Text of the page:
Kobe and the Laker bigs had it going, and the Lakers’ role players did their part as well. The Lakers’ second unit didn’t shoot particularly well from the floor, but they were able to hit some timely threes, and their energy provided what Phil Jackson called “a major boost” to the Lakers when they checked in. When the Lakers are locked in like that on offense, there’s not much that a defense can do to slow them down.

Offensively, the Hornets didn’t do poorly by any stretch of the imagination. Chris Paul didn’t dominate the game like he did in the Hornets’ wins, but he still finished with 20 points on 12 shots and 12 assists. Marco Belinelli and Trevor Ariza shot as well as anyone can possibly expect Marco Belinelli and Trevor Ariza to shoot, and Willie Green continued to make impossible floaters. Even though the Hornets barely got any offensive production out of their bigs and turned the ball over 17 times, their loss was more a product of the Lakers’ offensive execution and dominance on the glass than anything they did wrong offensively.

As Trevor Ariza put it after the game, “[The Lakers] played well. There’s nothing that we can say. I don’t think we didn’t fight or we didn’t play well, I just feel like they played better than us. That’s it.” Unfortunately for the Hornets, there’s a lot of truth in what Ariza said. The Hornets are a scrappy team that plays good defense, has some outside shooting, and has Chris Paul, but there are reasons why the Lakers won 11 more games than the Hornets did in the regular season. The Lakers’ big men are both bigger and more skilled than the Hornet bigs, the Lakers are deeper than the Hornets are, and while Chris Paul has arguably outplayed Kobe in this series, Kobe is still Kobe.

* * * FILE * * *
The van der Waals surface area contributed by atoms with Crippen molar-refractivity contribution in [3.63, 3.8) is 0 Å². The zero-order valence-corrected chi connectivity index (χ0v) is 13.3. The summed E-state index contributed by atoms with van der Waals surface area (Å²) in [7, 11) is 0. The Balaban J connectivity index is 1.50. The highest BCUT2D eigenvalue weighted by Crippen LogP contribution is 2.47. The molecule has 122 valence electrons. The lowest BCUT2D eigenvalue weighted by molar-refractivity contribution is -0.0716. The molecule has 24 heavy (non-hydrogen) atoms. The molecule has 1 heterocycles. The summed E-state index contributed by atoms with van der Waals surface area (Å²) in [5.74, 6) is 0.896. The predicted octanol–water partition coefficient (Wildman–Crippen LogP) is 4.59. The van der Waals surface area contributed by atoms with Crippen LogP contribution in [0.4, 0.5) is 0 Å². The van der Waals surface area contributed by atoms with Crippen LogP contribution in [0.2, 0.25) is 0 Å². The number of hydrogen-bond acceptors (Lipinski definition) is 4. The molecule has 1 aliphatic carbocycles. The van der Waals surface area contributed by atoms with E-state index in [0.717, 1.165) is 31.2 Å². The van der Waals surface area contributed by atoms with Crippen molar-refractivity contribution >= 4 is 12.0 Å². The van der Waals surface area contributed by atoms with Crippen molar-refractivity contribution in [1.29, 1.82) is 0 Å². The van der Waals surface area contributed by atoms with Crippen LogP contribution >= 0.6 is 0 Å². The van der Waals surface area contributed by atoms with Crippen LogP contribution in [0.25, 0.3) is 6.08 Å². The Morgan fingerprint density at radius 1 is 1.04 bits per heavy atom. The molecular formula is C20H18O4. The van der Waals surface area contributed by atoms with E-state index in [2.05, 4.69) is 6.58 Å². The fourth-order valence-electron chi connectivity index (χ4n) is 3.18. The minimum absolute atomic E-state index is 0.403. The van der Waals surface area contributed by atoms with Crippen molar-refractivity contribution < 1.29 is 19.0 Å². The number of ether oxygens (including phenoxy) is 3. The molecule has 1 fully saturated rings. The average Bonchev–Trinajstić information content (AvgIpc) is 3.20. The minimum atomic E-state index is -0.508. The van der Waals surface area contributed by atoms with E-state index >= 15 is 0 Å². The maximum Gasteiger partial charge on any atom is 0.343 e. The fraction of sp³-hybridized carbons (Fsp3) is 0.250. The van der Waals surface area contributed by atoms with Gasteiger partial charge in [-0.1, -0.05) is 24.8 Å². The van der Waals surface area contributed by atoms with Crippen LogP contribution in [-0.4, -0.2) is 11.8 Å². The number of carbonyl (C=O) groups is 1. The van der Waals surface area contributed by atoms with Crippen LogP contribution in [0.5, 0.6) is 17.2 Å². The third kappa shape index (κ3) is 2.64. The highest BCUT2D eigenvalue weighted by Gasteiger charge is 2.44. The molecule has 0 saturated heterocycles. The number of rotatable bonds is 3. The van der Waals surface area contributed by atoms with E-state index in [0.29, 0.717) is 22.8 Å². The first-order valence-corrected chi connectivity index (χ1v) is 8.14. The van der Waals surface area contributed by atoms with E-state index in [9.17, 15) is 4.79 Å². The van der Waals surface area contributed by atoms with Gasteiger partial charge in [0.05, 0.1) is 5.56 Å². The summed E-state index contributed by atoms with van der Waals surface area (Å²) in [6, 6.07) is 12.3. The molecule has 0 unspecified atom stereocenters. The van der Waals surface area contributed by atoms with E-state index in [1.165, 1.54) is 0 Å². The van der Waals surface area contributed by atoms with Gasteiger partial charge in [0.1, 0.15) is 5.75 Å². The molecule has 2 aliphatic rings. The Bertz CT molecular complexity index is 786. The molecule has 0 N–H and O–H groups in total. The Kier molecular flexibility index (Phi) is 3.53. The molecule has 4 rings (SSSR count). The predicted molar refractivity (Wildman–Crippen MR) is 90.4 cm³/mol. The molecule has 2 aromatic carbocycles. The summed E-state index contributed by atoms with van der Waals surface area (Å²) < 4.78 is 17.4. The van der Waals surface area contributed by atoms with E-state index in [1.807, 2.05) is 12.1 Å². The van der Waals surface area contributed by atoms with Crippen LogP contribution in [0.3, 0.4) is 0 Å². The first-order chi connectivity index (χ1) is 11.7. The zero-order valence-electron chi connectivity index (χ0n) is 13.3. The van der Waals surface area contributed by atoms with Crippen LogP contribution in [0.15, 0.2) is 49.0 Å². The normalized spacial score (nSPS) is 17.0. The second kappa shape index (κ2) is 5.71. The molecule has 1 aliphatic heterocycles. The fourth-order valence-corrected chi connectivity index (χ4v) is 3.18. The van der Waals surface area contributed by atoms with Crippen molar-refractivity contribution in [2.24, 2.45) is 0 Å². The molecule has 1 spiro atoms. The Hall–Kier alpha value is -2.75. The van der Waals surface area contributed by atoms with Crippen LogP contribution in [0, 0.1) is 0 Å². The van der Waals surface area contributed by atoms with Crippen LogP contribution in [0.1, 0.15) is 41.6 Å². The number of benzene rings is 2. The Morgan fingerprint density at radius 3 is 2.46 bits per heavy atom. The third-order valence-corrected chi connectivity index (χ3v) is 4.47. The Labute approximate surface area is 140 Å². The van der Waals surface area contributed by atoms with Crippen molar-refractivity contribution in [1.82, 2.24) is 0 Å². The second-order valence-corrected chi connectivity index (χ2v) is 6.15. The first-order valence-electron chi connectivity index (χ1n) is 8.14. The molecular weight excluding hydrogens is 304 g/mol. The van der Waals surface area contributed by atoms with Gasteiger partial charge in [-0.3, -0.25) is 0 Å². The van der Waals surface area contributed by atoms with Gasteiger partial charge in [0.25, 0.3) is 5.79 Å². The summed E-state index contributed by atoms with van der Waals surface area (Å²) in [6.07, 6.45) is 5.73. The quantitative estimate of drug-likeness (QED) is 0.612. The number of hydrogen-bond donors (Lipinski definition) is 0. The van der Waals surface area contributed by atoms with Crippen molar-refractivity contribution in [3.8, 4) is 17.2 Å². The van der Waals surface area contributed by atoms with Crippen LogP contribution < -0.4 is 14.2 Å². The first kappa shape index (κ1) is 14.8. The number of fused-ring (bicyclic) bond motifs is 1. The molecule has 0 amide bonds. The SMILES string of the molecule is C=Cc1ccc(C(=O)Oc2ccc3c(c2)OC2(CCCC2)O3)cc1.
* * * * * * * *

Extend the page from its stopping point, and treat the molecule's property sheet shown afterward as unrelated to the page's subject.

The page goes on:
The Hornets have put up a great fight in this series, and it’s hard to count them out with the way Chris Paul has been playing. However, it’s even harder to shake the feeling that if the Lakers play like this one more time in the next two games, there’s not going to be a lot that the Hornets can do to avoid elimination.

CJ McCollum, Bismack Biyombo to headline 2017 NBA Africa Game this summer

Portland Trail Blazers' C.J. McCollum pumps his fist during the final moments of their 127-123 overtime win over the Boston Celtics in an NBA basketball game in Boston Saturday, Jan. 21, 2017. (AP Photo/Winslow Townson)
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NEW ORLEANS (AP) The NBA is going back to Africa.

The league and the National Basketball Players Association announced Saturday that NBA Africa Game 2017 will be held on Aug. 5 in Johannesburg. It’s the second time the NBA is playing on that continent, after a sold-out event there in 2015.

Among the players planning to take part so far are Orlando’s Bismack Biyombo, Portland’s CJ McCollum and Denver’s Emmanuel Mudiay.

The game will have a Team Africa vs. Team World format and will support of UNICEF, the Nelson Mandela Foundation and SOS Children’s Villages South Africa.